We saw in the prior article that the pro-Pauline writer of Galatians chapter 3 stated that the Law was added because of "transgressions." Typically one approaches such a passage with the thought that the "whole" of the Law was added due to sin and never understand the real purpose of the Law and we tried to balance that perspective in the previous article in this series. Now we present a summary statement as to the purpose of the Law as taken from The Way Of God by Moseh C. Luzzatto.
It is often beneficial to listen to what the Rabbis have to say about their Torah. Moshe Luzzatto teaches us that the Torah, understood as God's instruction by way of Laws and Commandments contain patterns and restraints which are called God's commandments. They include both positive commands and prohibitions.
The purpose of each commandment is either to allow man to earn and incorporate in himself a particular level of true excellence, or to remove an area of deficiency and darkness. This is accomplished through doing what the commandments require and avoiding what they forbid.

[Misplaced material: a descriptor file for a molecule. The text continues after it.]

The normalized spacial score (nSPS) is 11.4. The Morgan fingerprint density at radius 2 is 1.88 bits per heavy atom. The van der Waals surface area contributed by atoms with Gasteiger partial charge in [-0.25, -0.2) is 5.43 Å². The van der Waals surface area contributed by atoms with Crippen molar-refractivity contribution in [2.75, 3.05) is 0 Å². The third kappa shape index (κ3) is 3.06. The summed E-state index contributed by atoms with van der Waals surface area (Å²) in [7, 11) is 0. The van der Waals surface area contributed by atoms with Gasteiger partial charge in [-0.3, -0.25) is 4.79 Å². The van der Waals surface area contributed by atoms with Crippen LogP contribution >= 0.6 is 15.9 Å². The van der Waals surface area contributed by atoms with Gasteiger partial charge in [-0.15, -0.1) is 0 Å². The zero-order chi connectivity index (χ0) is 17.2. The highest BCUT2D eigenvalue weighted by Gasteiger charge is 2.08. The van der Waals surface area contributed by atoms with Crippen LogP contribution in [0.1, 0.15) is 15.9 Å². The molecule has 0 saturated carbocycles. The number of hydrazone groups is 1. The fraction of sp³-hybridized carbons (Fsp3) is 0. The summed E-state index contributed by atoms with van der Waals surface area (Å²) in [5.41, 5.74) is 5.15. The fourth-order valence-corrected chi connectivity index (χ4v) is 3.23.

The nature and details of each individual commandment, however, are based on all the aspects of man's true nature and character, as well as that of the necessary perfection. Each thing then has its conditions and limits as required for man's attaining this perfection.
The Highest Wisdom knows all this, as well as the true nature and purpose of everything that exists. God therefore took everything into account, and included everything necessary in the commandments of the Torah. It is thus written (Deuteronomy 6:24),
"God commanded us to follow all these rules.., that He may grant us good."
Now the root purpose of the entire matter of religious service and worship is to have man constantly aware of his Creator. He is to realize that he was created for the sole purpose of being drawn close to his Creator, and hence he was put into this world only to overcome his Evil Urge and subjugate himself to his Creator through the power of the intellect. He must oppose his physical desire and tendencies, and direct all his activities toward attaining this goal, not deviating from it.
Everything that man should do can be divided into two categories. First, there is what he does as the result of a commandment. The second is what is done out of necessity.
The first category includes all the divine commandments. The second, on the other hand, includes all things that man does in making use of the world to satisfy his needs.
The purpose of the divine commandments, contrary to what the writer of Galatians chapter 3 might think, is found in the desire of God that man should obey God's orders and fulfill His will. In doing so, he conforms to God's will in two interrelated ways.